The leader of the Labour Party (Ap), Jonas Gahr Støre, has long condemmed racist rhetoric. However, he still agrees to a large extent with FrP politics on immigration as seen in the Ap strategy on immigration as early as in 2011. Since then, Ap has supported nearly all proposed law changes that infringe on freedoms and human rights for immigrants – especially muslims. Norway aligns itself with Denmark that boasts the strictest and most inhumane asylum- and refugee policies in Europe. A Europe with FRONTEX and national vessels patrolling the coasts of the Mediterraean to keep refugees off its shores and where, on 30 July, 1,113 migrants were recorded dead in 2021 alone.
As only 338 asylum seekers made it to Norway by June 2021, it therefore seems peculiar that Ap is proposing stricter immigration policies. Immigration has a very low profile in the election campaign and Ap has managed to attract the wrath of the FrP´s current leader ,Sylvi Listhaug, who fears Ap is increasingly stealing more of their agenda.
Frp may be proud of themselves. The party has had a dramatic impact on economic- and immigration policy in Norway since the late 1980s. They have successfully linked immigration to the cost of welfare and gained broad support for their welfare chauvinism. The party celebrated its last immigration policy ´victory´ in June as legislation on immigrants´ time spent in Norway before they can access cash support for childcare increased to 5 years, criteria for indefinite leave to remain changed also changed from 3 years to 5 years in 2020.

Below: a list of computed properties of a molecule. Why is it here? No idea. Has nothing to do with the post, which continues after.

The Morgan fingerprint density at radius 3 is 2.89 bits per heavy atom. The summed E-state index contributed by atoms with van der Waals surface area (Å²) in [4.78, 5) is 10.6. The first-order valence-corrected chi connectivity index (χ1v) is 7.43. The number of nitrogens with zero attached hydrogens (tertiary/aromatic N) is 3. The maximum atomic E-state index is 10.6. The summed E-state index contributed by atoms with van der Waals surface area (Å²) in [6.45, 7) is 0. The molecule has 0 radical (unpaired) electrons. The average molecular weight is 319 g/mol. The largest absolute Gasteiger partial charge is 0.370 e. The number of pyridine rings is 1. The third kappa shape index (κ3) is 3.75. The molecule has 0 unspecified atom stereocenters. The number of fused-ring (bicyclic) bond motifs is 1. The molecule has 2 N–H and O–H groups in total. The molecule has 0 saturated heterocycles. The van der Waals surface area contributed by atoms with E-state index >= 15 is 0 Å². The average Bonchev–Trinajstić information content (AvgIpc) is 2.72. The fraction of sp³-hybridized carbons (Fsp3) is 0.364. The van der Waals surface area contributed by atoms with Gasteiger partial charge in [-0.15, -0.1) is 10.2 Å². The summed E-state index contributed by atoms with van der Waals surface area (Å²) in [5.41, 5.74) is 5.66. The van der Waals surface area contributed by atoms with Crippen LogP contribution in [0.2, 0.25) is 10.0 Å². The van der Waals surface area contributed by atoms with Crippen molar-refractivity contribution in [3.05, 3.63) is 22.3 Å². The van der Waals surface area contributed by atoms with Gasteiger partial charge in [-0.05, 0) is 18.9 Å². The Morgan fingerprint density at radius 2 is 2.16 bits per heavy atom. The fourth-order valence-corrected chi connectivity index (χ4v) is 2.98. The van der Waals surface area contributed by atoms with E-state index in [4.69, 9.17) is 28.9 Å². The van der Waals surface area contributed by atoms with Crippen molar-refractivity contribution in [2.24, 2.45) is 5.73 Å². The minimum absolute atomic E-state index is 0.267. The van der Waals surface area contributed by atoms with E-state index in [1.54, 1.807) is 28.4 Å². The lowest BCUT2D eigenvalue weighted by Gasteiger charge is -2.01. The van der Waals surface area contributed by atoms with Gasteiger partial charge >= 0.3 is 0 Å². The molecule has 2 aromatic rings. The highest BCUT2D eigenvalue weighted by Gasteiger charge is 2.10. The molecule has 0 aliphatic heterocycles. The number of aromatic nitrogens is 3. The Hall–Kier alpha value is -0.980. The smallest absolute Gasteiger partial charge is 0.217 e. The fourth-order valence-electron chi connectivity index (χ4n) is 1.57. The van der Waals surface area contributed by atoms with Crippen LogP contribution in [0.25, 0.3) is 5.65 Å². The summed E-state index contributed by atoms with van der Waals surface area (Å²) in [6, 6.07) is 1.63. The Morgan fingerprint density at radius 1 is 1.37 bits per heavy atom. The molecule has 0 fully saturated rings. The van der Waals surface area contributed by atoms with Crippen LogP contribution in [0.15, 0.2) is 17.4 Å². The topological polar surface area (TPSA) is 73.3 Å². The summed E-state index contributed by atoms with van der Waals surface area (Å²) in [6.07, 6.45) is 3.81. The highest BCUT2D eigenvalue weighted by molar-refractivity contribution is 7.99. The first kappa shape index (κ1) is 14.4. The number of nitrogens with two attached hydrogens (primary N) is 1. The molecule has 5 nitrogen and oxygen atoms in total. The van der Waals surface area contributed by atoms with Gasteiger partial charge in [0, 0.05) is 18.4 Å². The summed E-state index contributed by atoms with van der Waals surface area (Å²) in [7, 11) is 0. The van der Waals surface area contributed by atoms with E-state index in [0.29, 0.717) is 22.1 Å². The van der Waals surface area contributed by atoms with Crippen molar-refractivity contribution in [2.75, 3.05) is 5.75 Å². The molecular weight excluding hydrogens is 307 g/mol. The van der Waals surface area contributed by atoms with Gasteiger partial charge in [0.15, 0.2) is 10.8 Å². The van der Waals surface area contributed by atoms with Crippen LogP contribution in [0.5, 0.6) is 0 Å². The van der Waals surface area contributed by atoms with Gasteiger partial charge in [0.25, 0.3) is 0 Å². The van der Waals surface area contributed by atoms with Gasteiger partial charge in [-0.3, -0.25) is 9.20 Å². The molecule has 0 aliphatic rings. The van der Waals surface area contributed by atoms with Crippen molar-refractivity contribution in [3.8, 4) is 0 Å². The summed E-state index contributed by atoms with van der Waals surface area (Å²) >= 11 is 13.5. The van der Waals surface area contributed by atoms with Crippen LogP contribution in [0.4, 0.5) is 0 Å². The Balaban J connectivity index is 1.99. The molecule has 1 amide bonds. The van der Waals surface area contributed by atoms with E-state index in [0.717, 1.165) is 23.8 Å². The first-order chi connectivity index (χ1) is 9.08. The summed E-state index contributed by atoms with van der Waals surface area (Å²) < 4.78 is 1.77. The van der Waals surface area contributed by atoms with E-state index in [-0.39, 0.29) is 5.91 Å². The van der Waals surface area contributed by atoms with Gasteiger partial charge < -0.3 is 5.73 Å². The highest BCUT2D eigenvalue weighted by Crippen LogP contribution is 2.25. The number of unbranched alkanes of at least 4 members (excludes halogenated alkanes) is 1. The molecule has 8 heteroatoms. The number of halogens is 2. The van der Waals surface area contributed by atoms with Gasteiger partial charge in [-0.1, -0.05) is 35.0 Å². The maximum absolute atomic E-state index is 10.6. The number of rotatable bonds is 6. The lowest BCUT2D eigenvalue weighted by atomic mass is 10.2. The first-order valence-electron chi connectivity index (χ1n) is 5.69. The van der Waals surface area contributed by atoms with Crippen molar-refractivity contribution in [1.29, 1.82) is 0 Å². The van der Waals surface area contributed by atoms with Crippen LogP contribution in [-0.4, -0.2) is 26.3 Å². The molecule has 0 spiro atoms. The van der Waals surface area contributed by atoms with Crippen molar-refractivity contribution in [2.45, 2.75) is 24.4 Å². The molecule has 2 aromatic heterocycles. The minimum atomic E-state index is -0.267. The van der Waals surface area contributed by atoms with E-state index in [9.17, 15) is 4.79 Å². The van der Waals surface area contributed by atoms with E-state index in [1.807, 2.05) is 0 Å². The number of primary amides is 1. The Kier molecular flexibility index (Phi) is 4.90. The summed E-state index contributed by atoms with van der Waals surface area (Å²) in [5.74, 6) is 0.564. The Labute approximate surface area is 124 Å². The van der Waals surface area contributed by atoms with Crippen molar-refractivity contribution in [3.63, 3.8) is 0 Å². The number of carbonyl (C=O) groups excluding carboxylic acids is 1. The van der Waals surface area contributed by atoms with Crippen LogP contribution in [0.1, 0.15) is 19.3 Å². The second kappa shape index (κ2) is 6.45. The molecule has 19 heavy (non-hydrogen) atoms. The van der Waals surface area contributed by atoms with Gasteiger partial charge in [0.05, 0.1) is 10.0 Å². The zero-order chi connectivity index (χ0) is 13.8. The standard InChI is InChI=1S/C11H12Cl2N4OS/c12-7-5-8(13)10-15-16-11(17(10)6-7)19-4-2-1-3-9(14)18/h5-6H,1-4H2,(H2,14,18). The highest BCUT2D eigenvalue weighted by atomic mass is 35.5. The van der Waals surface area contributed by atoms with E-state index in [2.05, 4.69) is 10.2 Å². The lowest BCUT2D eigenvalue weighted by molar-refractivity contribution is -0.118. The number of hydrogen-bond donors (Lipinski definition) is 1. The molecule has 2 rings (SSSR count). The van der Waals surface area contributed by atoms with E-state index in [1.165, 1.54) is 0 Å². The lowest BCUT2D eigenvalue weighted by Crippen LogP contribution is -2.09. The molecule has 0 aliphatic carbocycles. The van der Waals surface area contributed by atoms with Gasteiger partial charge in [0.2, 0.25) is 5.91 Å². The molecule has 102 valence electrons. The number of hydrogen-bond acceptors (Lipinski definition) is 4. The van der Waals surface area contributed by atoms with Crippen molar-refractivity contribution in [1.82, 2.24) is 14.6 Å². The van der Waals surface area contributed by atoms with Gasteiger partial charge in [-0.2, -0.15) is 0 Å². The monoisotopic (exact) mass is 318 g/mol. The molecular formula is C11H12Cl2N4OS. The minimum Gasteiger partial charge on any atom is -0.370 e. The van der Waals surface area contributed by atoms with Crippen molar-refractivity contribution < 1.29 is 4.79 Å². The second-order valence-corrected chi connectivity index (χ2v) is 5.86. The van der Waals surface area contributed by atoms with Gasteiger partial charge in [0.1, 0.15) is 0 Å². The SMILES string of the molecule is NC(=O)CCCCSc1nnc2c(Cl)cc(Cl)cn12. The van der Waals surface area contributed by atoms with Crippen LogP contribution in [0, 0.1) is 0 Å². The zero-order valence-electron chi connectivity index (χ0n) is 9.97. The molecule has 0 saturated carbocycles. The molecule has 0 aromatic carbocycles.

Many leading Norwegian politicans are impressed with the hard line anti-immigrant approach of the social democrat Mette Frediksen in Denmark. This despite her being recently condemned by human rights organisations and the UN for its treatment of Syrian refugees and for failing to respect the Geneva convention. Lawyers are now preparing to take the Danish government to the European Court of Human Rights.
In 2009 during the election campaign, a high ranking Ap political leader said Ap had to give the impression of being tough on migration. The intention was not to lose voters to Frp, and that the party would revert to a more humane policy when the election was over (interview 6 August 2009). In the same breath he said it was a concern that ´everybody´ would come to Norway and create a burden for the welfare state if Denmark closed its borders and that Norway might have to follow suit. Ap never reverted to a more humane immigration stance. FrP gained nearly 23% of the vote in 2009. The party now polls at 10%.
Ever since the Norwegian Ap has followed their sister party in Denmark very closely but as recently as in 2018 Mette Fredriksen sent shockwaves to her Scandinavian sister parties when she presented her new asylum policy. In 2021 when hardly anybody seeks asylum in Scandinavia, the parties are seeing merit in the harsh Danish asylum system, maybe in a desperate attempt to gain more electoral support. In the Danish elections in 2019, the Social Democrats won on a promise to save the welfare state and to improve pensions for Danes. Implicit were clear references to immigrants, the ´non-deserving´ and promises to work hard to exclude and deport foreigners who were not entitled to generous Danish welfare services. Fredriksen promised to stop immigration from “non-western countries” and to send asylum seekers to reception centres in North Africa.